Actually, though, Perlstein is rather even-handed; he's far more critical, for instance, of the Arizona Mafia--particularly Dennison Kitchell and Dean Burch--than he is of any opponent or mainstream misjudgment of the Goldwater/conservative phenomena. His own political views (other than his admiration for Clif White, his liking for a man he occasionally calls "Doctor Strangewater," and his contempt for the '50s-'60s consensus) seem to lurch from middle to right and back again.

He obviously does not share such Birch Society convictions as the idea that Eisenhower was a Communist, but he takes it easy on the Society's founder, Robert Welch, and has high praise for Phyllis Schlafly and Dean Manion. For Ike, William Scranton, and the floundering, too little-too late "stop Goldwater" movement of 1964, he has minimal respect. He constantly derides Richard Nixon, but grudgingly concedes that Tricky Dick, in fateful contrast to Nelson Rockefeller (for whom he has no redeeming word), finally worked hard for Goldwater's election. LBJ's occasional strong-arm political methods are roundly condemned, though Clif White's--presented in graphic detail--are regarded as clever politics. On LBJ himself, Perlstein is scathing. Even his hero Goldwater is often depicted with his foot in his mouth--and not always owing to integrity or principle.

A relevant criticism is that Before the Storm may tell you somewhat more than you want to know about those obscure conservative figures, rallies, and triumphs of nearly a half-century ago (the 1963 national Young Republican convention in San Francisco, for example). But looking back on these memorable times--the civil rights movement, the Goldwater and LBJ dramas, a fraying national consensus, all converging in the Sixties--one can only regret how much he or she didn't know, or misunderstood.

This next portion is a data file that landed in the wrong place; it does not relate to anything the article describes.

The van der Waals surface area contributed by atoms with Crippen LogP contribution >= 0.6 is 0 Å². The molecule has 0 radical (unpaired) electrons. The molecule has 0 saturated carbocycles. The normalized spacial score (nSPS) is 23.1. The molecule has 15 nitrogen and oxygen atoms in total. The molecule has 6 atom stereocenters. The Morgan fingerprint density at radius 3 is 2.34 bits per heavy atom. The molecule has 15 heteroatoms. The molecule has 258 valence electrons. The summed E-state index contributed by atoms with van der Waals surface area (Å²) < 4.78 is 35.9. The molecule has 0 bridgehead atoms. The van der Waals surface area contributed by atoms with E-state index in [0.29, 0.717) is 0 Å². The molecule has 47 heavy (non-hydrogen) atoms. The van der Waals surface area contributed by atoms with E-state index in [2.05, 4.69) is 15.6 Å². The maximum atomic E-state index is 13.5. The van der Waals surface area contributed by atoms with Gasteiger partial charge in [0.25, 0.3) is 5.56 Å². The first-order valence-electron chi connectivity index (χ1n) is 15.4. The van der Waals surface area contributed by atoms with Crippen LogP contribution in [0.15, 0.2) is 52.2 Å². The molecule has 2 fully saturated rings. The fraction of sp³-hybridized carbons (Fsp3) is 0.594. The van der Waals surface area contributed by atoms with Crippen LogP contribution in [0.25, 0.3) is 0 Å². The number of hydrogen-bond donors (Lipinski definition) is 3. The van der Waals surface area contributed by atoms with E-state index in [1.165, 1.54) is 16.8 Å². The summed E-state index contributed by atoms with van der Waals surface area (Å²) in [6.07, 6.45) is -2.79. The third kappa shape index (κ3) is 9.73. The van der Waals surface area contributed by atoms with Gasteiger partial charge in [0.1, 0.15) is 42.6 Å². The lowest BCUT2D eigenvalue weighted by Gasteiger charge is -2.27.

Perlstein has much fun quoting Walter Lippmann and James Reston (and once Tom Wicker) in mistaken judgments, of which we all made plenty. In self-defense, I note only that, as Perlstein himself insists, there was a consensus--powerful, too, and not just in the press--and that Goldwater and his idolaters did seem on its fringes. Much of their activity took place, if not in secrecy, at least in such out-of-the-way venues as the state assemblies of Young Americans for Freedom. Hindsight is a great aid to derision.

This book constitutes, nevertheless, a worthwhile warning: not only do journalists inevitably know less than they think they do (just as most know more than they report), but they're liable to go wrong if they think that any era, any "consensus," however dominant, is fixed, immutable, forever. Too many of us made that mistake in the '50s and '60s, and some may be making it today--even Rick Perlstein, who concludes the prologue to Before the Storm by stating that the nation now has entered a conservative epoch as "surely as the time between the New Deal and the Great Society was a liberal one" Which raises the question of whether some new Clif White, or some before-his-time Goldwater, may be readying himself to challenge a new consensus.

TOM WICKER is a former columnist for The New York Times.
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Title Annotation:Review
Author:Wicker, Tom
Publication:Washington Monthly
Article Type:Book Review
Date:Apr 1, 2001